Brewdog sees off appeal over licence for bar in cumulative impact zone
UK’s largest brewer of craft beers, Brewdog, defeats appeal against City of York Council’s grant of a licence for its new bar in York’s cumulative impact zone
See all of our most recent news stories
ON THE MARKETPLACE
Social housing groups in North to establish £15m solicitors panels
Tate Modern turns to FTB’s Grant in bid for new premises licence
BLM hires healthcare specialist Trinder from Bevan Brittan
North Yorkshire chosen as supplier to Merseyside Fire & Rescue
GMC awards Lincoln House £200k contract for advocacy services
New articles on Local Government Lawyer
Information requests, purdah and the pre-election period
Jonathan Auburn considers the approach public bodies should take to dealing with freedom of information requests during the pre-election period.
Licensing and illegal workers
Philip Kolvin QC reports on an important High Court ruling after a restaurant owner appealed the revocation of his premises licence over the employment of an illegal worker.
A district judge recently considered issues around the criminal liability of a betting operator where a child played a fixed odds betting terminal without challenge. Philip Kolvin QC reports.
Income generation: housing delivery vehicles
Are housing delivery vehicles the solution when it comes to councils generating income? David Isaacson looks at the key considerations when setting them up.
Screening opinions and reasons
The High Court has recently examined whether a failure to give adequate reasons for a screening opinion automatically gives rise to a presumption that a planning permission should be quashed. John Hunter looks at the judgment.
Moss and algae on the highway
Are councils under a duty to remove moss from the highway? Sarah Wilkinson reports on a High Court ruling.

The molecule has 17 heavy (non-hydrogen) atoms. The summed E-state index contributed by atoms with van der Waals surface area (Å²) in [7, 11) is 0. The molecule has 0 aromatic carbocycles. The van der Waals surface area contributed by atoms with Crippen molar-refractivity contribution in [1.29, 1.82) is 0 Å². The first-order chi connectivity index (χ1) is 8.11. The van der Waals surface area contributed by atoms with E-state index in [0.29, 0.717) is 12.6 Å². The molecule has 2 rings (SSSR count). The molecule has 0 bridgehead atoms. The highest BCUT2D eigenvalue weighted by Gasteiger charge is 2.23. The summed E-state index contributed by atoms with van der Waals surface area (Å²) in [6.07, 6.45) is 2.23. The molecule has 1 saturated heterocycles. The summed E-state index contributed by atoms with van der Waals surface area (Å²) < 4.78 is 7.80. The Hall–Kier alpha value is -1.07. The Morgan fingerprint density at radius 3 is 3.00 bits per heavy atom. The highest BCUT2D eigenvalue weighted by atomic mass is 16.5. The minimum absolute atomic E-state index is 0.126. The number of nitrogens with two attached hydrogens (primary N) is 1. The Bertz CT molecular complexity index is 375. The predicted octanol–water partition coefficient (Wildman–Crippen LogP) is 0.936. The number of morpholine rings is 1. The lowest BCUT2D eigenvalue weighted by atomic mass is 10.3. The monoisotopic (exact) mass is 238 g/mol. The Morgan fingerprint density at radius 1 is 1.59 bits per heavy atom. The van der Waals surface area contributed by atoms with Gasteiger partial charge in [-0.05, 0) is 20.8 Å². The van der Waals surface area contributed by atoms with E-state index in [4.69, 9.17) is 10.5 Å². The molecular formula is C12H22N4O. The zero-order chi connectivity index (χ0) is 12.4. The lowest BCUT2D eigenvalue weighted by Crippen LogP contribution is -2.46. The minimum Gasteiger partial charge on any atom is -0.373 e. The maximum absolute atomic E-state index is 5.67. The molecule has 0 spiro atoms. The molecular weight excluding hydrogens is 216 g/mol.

Procurement - new draft regulations published
David Hansom and Robert Prater report on the latest developments in relation to the UK transposition of the Utilities and Concession Directives.
ON PUBLIC LAW TODAY
Educational Excellence Everywhere?
The Government has recently published a white paper that is essential reading for those in education. Rachel Kamm examines the key proposals.
Equality claims and health regulators
The Court of Appeal has ruled that the availability of judicial review did not oust the jurisdiction of the Employment Tribunal to hear an alleged discrimination claim against a health regulator, writes Jeremy Hyam QC.
CORNERSTONE ON....The practical guides - now you can have their skills with you, even when they're not.
The latest blogs...
First DCO corrections and amendments order made
by Angus Walker
A couple of weeks ago the East Anglia ONE Offshore Wind Farm (Corrections and Amendments) Order 2016 was published. This is the first order to combine two types of variation to a development consent order (DCO).
Catch-up on recent articles on Local Government Lawyer and Public Law Today:
Adult Social Services: Changes made to the Care Act Guidance
highlights the key changes that the Department of Health has made to the Care Act Guidance.